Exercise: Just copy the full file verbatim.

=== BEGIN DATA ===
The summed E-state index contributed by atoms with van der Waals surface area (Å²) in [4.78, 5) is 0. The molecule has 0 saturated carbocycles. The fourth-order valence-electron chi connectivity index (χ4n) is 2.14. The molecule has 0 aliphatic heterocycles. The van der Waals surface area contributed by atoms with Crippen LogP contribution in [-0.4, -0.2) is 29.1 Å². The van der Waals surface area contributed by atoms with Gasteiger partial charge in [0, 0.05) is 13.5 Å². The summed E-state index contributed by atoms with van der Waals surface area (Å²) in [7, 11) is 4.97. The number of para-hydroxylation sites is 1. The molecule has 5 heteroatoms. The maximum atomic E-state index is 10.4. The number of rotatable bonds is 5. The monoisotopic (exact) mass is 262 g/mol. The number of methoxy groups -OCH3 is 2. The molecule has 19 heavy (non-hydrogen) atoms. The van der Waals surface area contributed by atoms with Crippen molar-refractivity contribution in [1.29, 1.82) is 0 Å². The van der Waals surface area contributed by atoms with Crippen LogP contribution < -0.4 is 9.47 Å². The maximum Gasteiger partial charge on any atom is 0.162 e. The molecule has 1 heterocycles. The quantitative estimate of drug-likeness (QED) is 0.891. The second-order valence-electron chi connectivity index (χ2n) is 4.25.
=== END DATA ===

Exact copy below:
The summed E-state index contributed by atoms with van der Waals surface area (Å²) in [4.78, 5) is 0. The molecule has 0 saturated carbocycles. The fourth-order valence-electron chi connectivity index (χ4n) is 2.14. The molecule has 0 aliphatic heterocycles. The van der Waals surface area contributed by atoms with Crippen LogP contribution in [-0.4, -0.2) is 29.1 Å². The van der Waals surface area contributed by atoms with Gasteiger partial charge in [0, 0.05) is 13.5 Å². The summed E-state index contributed by atoms with van der Waals surface area (Å²) in [7, 11) is 4.97. The number of para-hydroxylation sites is 1. The molecule has 5 heteroatoms. The maximum atomic E-state index is 10.4. The number of rotatable bonds is 5. The monoisotopic (exact) mass is 262 g/mol. The number of methoxy groups -OCH3 is 2. The molecule has 19 heavy (non-hydrogen) atoms. The van der Waals surface area contributed by atoms with Crippen molar-refractivity contribution in [1.29, 1.82) is 0 Å². The van der Waals surface area contributed by atoms with Crippen LogP contribution < -0.4 is 9.47 Å². The maximum Gasteiger partial charge on any atom is 0.162 e. The molecule has 1 heterocycles. The quantitative estimate of drug-likeness (QED) is 0.891. The second-order valence-electron chi connectivity index (χ2n) is 4.25.